Natural killer (NK) cells and T cells are key effectors of antitumor immune responses and major targets of checkpoint inhibitors. In multiple cancer types, we find that the expression of Wnt signaling potentiator R-spondin genes (e.g., RSPO3) is associated with favorable prognosis and positively correlates with gene signatures of both NK cells and T cells. Although endothelial cells and cancer-associated fibroblasts comprise the R-spondin 3–producing cells, NK cells and T cells correspondingly express the R-spondin 3 receptor LGR6 within the tumor microenvironment (TME). Exogenous expression or intratumor injection of R-spondin 3 in tumors enhanced the infiltration and function of cytotoxic effector cells, which led to tumor regression. NK cells and CD8+ T cells independently and cooperatively contributed to R-spondin 3–induced control of distinct tumor types. The effect of R-spondin 3 was mediated in part through upregulation of MYC and ribosomal biogenesis. Importantly, R-spondin 3 expression enhanced tumor sensitivity to anti–PD-1 therapy, thereby highlighting new therapeutic avenues.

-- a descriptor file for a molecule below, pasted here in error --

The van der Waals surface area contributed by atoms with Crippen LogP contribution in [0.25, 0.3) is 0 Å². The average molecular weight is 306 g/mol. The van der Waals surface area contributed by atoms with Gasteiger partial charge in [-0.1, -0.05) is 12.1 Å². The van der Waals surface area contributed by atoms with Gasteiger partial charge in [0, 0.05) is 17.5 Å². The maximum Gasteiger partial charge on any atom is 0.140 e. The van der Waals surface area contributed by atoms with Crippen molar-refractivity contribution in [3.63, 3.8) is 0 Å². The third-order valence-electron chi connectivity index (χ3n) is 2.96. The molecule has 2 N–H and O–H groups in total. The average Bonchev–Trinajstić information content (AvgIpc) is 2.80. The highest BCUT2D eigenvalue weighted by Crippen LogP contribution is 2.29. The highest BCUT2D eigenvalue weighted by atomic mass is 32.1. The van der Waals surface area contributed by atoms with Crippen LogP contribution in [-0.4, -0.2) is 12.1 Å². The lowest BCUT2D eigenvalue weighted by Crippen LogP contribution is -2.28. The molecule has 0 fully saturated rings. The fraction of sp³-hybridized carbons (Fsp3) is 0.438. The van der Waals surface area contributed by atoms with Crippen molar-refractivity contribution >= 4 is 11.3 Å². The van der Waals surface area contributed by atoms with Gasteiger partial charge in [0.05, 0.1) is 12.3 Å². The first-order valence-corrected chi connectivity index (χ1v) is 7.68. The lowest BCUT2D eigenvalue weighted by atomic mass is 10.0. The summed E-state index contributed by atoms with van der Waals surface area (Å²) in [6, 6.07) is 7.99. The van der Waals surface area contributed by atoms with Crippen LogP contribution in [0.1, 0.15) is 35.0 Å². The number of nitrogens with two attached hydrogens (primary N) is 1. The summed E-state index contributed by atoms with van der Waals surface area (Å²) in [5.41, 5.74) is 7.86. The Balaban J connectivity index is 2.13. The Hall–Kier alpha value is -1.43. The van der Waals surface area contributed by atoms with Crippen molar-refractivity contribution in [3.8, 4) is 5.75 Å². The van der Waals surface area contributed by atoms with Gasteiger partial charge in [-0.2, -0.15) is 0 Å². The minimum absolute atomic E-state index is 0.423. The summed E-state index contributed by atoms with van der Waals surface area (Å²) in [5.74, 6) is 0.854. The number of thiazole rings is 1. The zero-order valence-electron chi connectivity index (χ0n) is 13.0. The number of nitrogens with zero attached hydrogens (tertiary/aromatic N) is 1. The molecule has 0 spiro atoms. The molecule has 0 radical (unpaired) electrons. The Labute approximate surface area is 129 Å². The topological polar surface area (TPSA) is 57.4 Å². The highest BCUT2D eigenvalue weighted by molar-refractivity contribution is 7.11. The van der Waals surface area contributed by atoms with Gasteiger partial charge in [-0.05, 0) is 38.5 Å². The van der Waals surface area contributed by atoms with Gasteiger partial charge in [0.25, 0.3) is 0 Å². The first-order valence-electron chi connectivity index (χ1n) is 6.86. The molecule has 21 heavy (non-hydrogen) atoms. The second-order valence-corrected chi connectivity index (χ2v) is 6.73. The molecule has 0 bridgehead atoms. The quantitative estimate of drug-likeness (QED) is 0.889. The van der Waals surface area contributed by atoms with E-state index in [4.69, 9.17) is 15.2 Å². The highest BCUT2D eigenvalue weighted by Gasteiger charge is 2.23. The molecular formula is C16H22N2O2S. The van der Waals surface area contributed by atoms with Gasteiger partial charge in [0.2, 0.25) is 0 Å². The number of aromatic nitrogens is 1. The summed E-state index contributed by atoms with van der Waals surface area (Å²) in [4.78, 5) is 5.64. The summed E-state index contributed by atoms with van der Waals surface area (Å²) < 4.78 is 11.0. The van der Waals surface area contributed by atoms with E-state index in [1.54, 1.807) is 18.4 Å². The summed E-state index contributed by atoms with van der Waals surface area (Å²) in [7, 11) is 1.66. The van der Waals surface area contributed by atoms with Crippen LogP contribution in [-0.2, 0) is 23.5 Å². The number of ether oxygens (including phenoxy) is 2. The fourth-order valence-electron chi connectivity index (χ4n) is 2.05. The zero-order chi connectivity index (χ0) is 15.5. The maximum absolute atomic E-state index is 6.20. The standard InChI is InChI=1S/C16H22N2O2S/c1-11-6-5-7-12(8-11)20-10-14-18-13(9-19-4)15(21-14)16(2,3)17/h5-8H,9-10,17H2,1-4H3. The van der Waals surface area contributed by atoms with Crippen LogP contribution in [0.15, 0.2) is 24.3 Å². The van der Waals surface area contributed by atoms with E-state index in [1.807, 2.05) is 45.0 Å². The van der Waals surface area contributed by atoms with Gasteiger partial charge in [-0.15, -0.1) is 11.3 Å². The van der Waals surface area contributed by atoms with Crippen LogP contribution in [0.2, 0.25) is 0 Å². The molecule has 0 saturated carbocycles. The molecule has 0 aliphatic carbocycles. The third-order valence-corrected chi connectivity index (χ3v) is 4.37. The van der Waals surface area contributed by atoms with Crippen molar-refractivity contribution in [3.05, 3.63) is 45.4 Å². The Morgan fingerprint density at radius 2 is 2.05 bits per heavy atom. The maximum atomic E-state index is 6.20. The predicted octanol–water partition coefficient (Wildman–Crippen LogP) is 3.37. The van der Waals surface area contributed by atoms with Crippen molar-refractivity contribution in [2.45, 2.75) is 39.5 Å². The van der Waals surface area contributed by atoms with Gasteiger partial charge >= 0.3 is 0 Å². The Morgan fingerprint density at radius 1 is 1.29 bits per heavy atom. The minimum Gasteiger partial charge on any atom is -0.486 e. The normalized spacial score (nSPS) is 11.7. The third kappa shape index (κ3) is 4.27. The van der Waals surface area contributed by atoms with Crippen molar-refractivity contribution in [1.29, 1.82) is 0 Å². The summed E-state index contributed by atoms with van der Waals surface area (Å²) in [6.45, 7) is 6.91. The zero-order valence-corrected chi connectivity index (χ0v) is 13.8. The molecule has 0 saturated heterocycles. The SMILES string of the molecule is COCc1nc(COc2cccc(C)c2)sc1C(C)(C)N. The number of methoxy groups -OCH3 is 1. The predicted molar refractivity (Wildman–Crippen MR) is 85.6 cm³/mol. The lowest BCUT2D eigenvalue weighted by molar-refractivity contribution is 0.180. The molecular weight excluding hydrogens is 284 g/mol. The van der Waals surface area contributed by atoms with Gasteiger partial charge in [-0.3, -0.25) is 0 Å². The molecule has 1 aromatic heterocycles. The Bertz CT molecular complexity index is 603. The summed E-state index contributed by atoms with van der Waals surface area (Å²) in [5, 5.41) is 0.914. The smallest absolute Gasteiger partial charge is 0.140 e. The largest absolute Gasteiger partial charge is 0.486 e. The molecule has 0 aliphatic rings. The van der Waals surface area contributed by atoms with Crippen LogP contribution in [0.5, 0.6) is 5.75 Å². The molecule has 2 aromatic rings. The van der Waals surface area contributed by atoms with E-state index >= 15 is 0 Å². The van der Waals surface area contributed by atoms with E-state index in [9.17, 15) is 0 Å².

Our study identifies novel targets in enhancing antitumor immunity and sensitizing immune checkpoint inhibition, which provides a rationale for developing new immunotherapies against cancers. It also offers mechanistic insights on Wnt signaling–mediated modulation of anticancer immunity in the TME and implications for a putative R-spondin–LGR6 axis in regulating NK-cell biology.

This article is highlighted in the In This Issue feature, p. 2945

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